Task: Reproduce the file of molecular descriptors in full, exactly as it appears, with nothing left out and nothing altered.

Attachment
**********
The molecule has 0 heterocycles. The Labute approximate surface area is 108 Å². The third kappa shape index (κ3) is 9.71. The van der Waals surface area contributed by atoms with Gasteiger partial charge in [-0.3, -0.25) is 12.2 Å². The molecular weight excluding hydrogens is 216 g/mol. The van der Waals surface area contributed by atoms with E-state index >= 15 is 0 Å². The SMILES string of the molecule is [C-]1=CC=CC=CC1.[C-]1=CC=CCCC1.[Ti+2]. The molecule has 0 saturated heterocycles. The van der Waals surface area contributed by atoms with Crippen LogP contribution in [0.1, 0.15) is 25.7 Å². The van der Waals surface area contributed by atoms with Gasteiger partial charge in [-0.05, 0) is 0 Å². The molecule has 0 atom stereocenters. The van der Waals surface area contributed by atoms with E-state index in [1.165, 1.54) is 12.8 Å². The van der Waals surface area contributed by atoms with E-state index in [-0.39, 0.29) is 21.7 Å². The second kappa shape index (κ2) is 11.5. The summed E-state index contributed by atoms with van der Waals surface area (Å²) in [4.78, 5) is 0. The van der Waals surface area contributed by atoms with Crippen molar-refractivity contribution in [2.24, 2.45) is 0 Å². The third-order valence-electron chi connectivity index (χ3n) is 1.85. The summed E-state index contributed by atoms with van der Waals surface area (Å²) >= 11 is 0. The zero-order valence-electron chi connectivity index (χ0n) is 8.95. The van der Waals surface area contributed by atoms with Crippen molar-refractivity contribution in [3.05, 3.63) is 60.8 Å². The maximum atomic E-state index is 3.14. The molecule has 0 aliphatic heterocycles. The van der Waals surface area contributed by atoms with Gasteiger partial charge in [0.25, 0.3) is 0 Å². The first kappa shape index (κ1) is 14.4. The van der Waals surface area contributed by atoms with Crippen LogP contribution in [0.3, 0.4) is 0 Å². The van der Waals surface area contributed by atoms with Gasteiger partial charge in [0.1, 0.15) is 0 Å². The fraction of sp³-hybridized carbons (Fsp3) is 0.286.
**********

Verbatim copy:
The molecule has 0 heterocycles. The Labute approximate surface area is 108 Å². The third kappa shape index (κ3) is 9.71. The van der Waals surface area contributed by atoms with Gasteiger partial charge in [-0.3, -0.25) is 12.2 Å². The molecular weight excluding hydrogens is 216 g/mol. The van der Waals surface area contributed by atoms with E-state index >= 15 is 0 Å². The SMILES string of the molecule is [C-]1=CC=CC=CC1.[C-]1=CC=CCCC1.[Ti+2]. The molecule has 0 saturated heterocycles. The van der Waals surface area contributed by atoms with Crippen LogP contribution in [0.1, 0.15) is 25.7 Å². The van der Waals surface area contributed by atoms with Gasteiger partial charge in [-0.05, 0) is 0 Å². The molecule has 0 atom stereocenters. The van der Waals surface area contributed by atoms with E-state index in [1.165, 1.54) is 12.8 Å². The van der Waals surface area contributed by atoms with E-state index in [-0.39, 0.29) is 21.7 Å². The second kappa shape index (κ2) is 11.5. The summed E-state index contributed by atoms with van der Waals surface area (Å²) in [4.78, 5) is 0. The van der Waals surface area contributed by atoms with Crippen molar-refractivity contribution in [2.24, 2.45) is 0 Å². The third-order valence-electron chi connectivity index (χ3n) is 1.85. The summed E-state index contributed by atoms with van der Waals surface area (Å²) >= 11 is 0. The zero-order valence-electron chi connectivity index (χ0n) is 8.95. The van der Waals surface area contributed by atoms with Crippen molar-refractivity contribution in [3.05, 3.63) is 60.8 Å². The maximum atomic E-state index is 3.14. The molecule has 0 aliphatic heterocycles. The van der Waals surface area contributed by atoms with Gasteiger partial charge in [0.25, 0.3) is 0 Å². The first kappa shape index (κ1) is 14.4. The van der Waals surface area contributed by atoms with Crippen LogP contribution in [0.3, 0.4) is 0 Å². The van der Waals surface area contributed by atoms with Gasteiger partial charge in [0.1, 0.15) is 0 Å². The fraction of sp³-hybridized carbons (Fsp3) is 0.286.